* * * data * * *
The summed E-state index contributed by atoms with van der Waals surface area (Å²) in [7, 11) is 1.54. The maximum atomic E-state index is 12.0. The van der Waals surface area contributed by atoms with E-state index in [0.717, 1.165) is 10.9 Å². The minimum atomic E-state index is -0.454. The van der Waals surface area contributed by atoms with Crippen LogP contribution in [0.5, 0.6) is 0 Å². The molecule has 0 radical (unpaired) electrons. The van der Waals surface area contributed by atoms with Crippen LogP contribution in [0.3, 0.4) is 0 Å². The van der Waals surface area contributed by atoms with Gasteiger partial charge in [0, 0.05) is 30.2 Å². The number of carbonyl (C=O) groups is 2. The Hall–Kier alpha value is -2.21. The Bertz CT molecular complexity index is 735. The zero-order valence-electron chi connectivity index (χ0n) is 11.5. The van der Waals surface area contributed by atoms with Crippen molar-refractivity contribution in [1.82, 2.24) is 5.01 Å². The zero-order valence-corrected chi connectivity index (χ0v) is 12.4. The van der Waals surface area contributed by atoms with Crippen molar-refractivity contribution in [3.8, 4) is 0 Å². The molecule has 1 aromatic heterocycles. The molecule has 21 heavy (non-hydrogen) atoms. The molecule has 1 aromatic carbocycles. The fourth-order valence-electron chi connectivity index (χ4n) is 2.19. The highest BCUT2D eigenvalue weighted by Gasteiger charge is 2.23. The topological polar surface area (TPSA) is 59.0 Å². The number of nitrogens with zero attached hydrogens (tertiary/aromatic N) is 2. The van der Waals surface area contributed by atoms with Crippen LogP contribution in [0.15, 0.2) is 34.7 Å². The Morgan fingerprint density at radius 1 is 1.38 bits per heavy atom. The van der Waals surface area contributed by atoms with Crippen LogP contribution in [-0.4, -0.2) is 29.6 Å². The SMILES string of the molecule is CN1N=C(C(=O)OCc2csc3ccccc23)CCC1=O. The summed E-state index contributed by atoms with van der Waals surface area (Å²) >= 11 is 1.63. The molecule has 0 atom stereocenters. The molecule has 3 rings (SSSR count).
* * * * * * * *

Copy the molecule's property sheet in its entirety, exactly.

The summed E-state index contributed by atoms with van der Waals surface area (Å²) in [7, 11) is 1.54. The maximum atomic E-state index is 12.0. The van der Waals surface area contributed by atoms with E-state index in [0.717, 1.165) is 10.9 Å². The minimum atomic E-state index is -0.454. The van der Waals surface area contributed by atoms with Crippen LogP contribution in [0.5, 0.6) is 0 Å². The molecule has 0 radical (unpaired) electrons. The van der Waals surface area contributed by atoms with Crippen LogP contribution in [0.3, 0.4) is 0 Å². The van der Waals surface area contributed by atoms with Gasteiger partial charge in [0, 0.05) is 30.2 Å². The number of carbonyl (C=O) groups is 2. The Hall–Kier alpha value is -2.21. The Bertz CT molecular complexity index is 735. The zero-order valence-electron chi connectivity index (χ0n) is 11.5. The van der Waals surface area contributed by atoms with Crippen molar-refractivity contribution in [1.82, 2.24) is 5.01 Å². The zero-order valence-corrected chi connectivity index (χ0v) is 12.4. The van der Waals surface area contributed by atoms with Crippen molar-refractivity contribution in [3.8, 4) is 0 Å². The molecule has 1 aromatic heterocycles. The molecule has 21 heavy (non-hydrogen) atoms. The molecule has 1 aromatic carbocycles. The fourth-order valence-electron chi connectivity index (χ4n) is 2.19. The highest BCUT2D eigenvalue weighted by Gasteiger charge is 2.23. The topological polar surface area (TPSA) is 59.0 Å². The number of nitrogens with zero attached hydrogens (tertiary/aromatic N) is 2. The van der Waals surface area contributed by atoms with Crippen LogP contribution in [0.15, 0.2) is 34.7 Å². The Morgan fingerprint density at radius 1 is 1.38 bits per heavy atom. The van der Waals surface area contributed by atoms with Crippen LogP contribution in [-0.4, -0.2) is 29.6 Å². The SMILES string of the molecule is CN1N=C(C(=O)OCc2csc3ccccc23)CCC1=O. The summed E-state index contributed by atoms with van der Waals surface area (Å²) >= 11 is 1.63. The molecule has 0 atom stereocenters. The molecule has 3 rings (SSSR count).